In most important respects, J. S. Mill accepted his father’s brand of associationism. J. S. Mill believed that (1) every sensation leaves in the mind an idea that resembles the sensation but is weaker in inten- sity ( J. S. Mill called ideas secondary mental states, sensations being primary); (2) similar ideas tend to excite one another (James Mill had reduced the law of similarity to the law of frequency, but J. S. Mill accepted it as a separate law); (3) when sensations or ideas are frequently experienced together, either simultaneously or successively, they become associ- ated (law of contiguity); (4) more vivid sensations or ideas form stronger associations than do less vivid ones; and (5) strength of association varies with fre- quency of occurrence. With only the minor excep- tion of the law of similarity, this list summarizes James Mill’s notion of “mental physics” or “mental mechanics.”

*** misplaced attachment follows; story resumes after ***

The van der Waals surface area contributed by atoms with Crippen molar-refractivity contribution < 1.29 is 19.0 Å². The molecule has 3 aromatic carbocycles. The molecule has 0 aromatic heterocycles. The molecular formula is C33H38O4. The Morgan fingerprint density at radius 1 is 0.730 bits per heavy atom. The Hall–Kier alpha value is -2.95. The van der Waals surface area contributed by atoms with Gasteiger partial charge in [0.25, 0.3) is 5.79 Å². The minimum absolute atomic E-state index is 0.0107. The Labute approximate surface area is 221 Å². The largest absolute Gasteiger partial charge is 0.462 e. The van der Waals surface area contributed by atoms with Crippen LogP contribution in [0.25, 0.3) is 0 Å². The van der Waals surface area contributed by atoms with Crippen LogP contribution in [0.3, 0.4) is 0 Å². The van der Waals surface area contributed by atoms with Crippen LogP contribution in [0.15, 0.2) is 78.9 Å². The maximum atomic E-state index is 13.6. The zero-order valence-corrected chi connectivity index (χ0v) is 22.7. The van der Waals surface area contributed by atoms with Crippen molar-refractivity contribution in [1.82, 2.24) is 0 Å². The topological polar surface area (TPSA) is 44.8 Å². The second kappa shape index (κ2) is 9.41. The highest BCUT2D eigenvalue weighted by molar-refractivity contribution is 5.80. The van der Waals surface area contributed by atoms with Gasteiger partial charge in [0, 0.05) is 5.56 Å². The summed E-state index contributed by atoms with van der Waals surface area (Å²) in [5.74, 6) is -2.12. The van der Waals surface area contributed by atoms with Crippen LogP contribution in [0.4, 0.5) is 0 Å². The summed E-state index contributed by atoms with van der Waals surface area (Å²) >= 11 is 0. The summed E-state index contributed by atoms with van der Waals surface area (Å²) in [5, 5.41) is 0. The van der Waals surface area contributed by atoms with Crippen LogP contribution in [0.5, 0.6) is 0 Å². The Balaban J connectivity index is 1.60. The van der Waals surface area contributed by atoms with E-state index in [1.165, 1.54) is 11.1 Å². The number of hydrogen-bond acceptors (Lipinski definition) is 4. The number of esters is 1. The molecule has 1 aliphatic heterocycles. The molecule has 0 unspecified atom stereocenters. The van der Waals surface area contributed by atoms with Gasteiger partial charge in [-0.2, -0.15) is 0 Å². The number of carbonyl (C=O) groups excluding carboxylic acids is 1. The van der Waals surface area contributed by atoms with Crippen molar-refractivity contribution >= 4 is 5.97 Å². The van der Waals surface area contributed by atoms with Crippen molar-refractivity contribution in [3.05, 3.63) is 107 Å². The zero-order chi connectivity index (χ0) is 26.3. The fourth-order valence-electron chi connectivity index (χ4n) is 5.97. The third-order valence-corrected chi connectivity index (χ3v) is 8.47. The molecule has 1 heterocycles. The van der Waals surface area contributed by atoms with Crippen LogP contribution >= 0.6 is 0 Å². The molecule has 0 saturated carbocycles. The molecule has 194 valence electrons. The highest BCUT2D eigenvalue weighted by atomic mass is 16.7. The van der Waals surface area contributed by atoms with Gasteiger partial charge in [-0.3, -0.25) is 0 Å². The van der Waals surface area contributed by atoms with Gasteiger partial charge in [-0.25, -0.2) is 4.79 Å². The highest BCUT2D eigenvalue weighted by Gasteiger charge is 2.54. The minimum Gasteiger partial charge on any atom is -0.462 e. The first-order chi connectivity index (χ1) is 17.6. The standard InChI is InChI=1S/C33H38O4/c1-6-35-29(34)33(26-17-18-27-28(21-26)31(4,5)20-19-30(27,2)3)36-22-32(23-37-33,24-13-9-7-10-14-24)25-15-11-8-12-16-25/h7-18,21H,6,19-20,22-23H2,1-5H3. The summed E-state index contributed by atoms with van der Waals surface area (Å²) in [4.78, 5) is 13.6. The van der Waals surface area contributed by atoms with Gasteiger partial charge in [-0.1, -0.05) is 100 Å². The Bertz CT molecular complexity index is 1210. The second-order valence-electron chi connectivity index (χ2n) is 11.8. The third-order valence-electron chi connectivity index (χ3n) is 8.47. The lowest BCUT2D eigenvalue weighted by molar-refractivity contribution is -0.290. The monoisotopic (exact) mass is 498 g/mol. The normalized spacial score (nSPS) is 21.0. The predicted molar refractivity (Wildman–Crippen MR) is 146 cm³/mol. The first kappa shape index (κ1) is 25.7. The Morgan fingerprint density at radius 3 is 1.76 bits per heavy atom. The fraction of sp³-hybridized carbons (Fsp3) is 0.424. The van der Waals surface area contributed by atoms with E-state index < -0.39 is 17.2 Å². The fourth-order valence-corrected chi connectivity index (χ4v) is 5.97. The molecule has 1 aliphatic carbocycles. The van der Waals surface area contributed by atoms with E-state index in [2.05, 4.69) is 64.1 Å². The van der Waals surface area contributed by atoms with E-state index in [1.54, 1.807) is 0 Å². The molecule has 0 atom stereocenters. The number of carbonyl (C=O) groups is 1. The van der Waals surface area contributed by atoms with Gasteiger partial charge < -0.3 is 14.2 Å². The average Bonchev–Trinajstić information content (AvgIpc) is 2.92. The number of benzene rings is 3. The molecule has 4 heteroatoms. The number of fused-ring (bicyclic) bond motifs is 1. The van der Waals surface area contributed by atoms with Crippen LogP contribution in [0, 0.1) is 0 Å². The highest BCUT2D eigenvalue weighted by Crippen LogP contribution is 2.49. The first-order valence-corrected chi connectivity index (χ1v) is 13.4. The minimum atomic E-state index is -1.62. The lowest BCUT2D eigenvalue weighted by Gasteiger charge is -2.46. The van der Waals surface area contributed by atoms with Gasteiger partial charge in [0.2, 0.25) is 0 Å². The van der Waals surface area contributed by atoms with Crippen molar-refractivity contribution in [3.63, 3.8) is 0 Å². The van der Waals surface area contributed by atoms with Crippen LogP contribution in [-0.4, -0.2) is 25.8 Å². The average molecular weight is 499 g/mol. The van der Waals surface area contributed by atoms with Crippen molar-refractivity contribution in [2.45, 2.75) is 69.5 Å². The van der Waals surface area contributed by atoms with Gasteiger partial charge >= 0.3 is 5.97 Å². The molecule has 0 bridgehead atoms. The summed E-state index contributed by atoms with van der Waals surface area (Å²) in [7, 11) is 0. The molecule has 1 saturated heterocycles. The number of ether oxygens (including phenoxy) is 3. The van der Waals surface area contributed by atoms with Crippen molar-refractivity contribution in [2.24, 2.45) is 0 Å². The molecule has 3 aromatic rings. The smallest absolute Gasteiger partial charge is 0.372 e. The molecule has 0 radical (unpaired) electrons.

John Stuart took issue with his father on one important point, however. Instead of agreeing that complex ideas are always aggregates of simple ideas, he proposed a type of mental chemistry. He was impressed by the fact that chemicals often combine and produce something entirely different from the elements that made them up, such as when hydro- gen and oxygen combine to produce water. Also, Newton had shown that when all the colors of the spectrum were combined, white light was produced. J. S. Mill believed that the same kind of thing hap- pens in the mind. That is, it was possible for elemen- tary ideas to fuse and to produce an idea that was different from the elements that made it up.